The internet is becoming an increasingly common tool for survey research, particularly among “hidden” or vulnerable populations, such as men who have sex with men (MSM). Web-based research has many advantages for participants and researchers, but fraud can present a significant threat to data integrity. Investigators at the University of Kentucky College of Public Health undertook an analysis to evaluate fraud detection strategies in a Web-based survey of young MSM, and to describe new protocols to improve fraud detection in Web-based survey research. The results of their research appear in JMIR Public Health and Surveillance. Ms. April Ballard, is the first author. Mr. Trey Cardwell, is a co-author, along with corresponding author Dr. April Young, associate professor of epidemiology. Ms. Ballard, who received her MPH in environmental health and epidemiology from the University of Kentucky College of Public Health, is currently a PhD student at Emory University Rollins School of Public Health.
The study involved a cross-sectional Web-based survey that examined individual- and network-level risk factors for HIV transmission and substance use among young MSM residing in 15 counties in Central Kentucky. Study staff evaluated each survey entry that was at least 50 percent complete, looking for fraud using an algorithm involving eight criteria based on a combination of geolocation data, survey data, and personal information. They classified entries as “fraudulent”, “potentially fraudulent”, or “valid”, and performed descriptive analyses to describe each fraud detection criterion among entries.
Of the 414 survey entries, the final categorization resulted in 119 (or 28.7 percent) entries identified as “fraud”, 42 (or 10.1 percent) as “potential fraud”, and 253 (or 61.1 percent) as “valid”. Geolocation outside of the study area was the most frequently violated criterion. However, 33.3 percent (82 out of 246) of the entries that had ineligible geolocations belonged to participants who were in eligible locations (as verified by their request to mail payment to an address within the study area, or participation at a local event). The second most frequently violated criterion was an invalid phone number (94 out of 414 entries, or 22.7 percent), followed by mismatching names within an entry (43 out of 414, or 10.4 percent) and unusual email addresses (37 out of 414, or 8.9 percent). Fewer than than 5 percent (18 out of 414) of the entries had some combination of personal information items matching that of a previous entry.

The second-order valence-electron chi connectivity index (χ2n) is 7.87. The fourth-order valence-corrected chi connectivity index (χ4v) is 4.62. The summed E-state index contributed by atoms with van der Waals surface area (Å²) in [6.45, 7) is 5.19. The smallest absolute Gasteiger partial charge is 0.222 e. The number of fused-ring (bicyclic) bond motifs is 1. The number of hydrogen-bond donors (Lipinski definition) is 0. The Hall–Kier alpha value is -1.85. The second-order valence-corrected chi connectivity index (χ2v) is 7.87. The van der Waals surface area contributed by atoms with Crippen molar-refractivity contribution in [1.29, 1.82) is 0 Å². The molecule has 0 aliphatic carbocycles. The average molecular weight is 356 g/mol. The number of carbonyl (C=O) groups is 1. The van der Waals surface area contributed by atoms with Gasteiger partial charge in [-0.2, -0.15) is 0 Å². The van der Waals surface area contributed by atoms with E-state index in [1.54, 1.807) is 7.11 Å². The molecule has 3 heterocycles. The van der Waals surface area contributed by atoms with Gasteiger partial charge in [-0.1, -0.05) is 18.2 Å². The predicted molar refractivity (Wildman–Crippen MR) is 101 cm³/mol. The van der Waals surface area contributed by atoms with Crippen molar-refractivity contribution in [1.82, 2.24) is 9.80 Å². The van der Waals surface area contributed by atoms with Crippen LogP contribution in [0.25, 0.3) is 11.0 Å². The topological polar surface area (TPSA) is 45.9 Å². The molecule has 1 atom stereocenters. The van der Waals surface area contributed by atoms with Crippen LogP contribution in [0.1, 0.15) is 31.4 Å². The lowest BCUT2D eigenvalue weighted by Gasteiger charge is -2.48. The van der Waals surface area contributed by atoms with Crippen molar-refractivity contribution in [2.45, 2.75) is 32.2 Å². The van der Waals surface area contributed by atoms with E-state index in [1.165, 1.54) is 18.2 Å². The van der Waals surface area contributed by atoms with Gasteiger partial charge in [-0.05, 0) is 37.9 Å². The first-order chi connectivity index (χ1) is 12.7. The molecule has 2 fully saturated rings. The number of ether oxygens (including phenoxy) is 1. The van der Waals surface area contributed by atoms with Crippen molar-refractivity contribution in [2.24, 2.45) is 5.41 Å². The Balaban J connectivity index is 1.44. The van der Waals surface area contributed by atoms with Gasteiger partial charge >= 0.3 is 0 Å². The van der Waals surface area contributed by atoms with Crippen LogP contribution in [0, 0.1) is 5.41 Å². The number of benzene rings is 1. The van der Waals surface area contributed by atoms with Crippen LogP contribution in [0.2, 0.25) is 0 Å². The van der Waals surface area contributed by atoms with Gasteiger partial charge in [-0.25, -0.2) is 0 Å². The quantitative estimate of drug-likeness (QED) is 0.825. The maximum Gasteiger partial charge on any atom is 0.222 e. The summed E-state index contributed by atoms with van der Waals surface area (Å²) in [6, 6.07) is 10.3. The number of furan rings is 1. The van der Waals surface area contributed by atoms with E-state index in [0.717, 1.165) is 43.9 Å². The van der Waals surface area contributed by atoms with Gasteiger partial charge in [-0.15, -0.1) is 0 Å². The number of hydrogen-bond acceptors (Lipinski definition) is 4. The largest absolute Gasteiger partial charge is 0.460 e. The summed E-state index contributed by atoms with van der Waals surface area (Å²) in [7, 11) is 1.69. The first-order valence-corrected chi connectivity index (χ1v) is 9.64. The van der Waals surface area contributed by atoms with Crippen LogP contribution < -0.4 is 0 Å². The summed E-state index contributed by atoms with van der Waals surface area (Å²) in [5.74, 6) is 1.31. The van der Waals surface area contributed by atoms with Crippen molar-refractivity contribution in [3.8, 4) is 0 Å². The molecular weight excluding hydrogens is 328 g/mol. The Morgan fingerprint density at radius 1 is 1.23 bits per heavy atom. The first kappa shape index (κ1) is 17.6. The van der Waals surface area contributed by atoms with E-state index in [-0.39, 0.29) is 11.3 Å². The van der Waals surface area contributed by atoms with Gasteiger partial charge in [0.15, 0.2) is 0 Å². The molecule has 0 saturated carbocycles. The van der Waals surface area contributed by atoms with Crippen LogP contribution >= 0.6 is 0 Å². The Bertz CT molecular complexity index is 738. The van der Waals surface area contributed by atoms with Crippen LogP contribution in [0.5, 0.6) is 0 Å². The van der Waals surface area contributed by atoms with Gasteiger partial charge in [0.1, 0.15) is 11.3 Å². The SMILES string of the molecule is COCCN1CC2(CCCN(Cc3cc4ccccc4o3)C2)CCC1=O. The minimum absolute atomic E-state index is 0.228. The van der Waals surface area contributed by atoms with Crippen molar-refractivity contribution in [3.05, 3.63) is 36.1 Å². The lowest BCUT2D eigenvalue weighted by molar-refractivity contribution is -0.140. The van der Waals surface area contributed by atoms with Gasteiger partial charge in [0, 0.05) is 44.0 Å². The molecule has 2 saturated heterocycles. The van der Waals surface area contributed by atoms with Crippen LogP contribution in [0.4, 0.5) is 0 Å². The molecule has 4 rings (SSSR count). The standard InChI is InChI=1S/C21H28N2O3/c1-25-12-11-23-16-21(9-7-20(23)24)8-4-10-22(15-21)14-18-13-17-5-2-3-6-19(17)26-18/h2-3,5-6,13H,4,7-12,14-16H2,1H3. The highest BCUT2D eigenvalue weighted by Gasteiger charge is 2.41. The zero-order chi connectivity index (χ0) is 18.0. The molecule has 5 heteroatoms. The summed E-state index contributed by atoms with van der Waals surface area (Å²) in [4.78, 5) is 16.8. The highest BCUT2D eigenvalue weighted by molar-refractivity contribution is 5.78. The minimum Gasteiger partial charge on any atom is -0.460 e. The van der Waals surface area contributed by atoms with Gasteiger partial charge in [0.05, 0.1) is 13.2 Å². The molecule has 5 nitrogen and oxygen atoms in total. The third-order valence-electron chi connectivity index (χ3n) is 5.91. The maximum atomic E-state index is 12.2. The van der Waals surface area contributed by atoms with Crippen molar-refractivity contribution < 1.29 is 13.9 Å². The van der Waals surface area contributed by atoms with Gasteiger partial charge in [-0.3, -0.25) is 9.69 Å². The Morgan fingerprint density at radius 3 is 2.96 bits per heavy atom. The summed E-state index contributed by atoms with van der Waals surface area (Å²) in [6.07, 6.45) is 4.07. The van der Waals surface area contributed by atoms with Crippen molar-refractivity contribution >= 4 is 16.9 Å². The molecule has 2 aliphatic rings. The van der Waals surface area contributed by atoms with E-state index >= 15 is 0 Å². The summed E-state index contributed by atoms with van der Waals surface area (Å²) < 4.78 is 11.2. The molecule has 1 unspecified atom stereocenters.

The authors suggest that researchers conducting Web-based surveys of MSM should be vigilant about the potential for fraud. Specifically, researchers should have a fraud detection algorithm in place prior to data collection, and should not rely on the Internet Protocol (IP) address or geolocation alone – but should use a combination of indicators.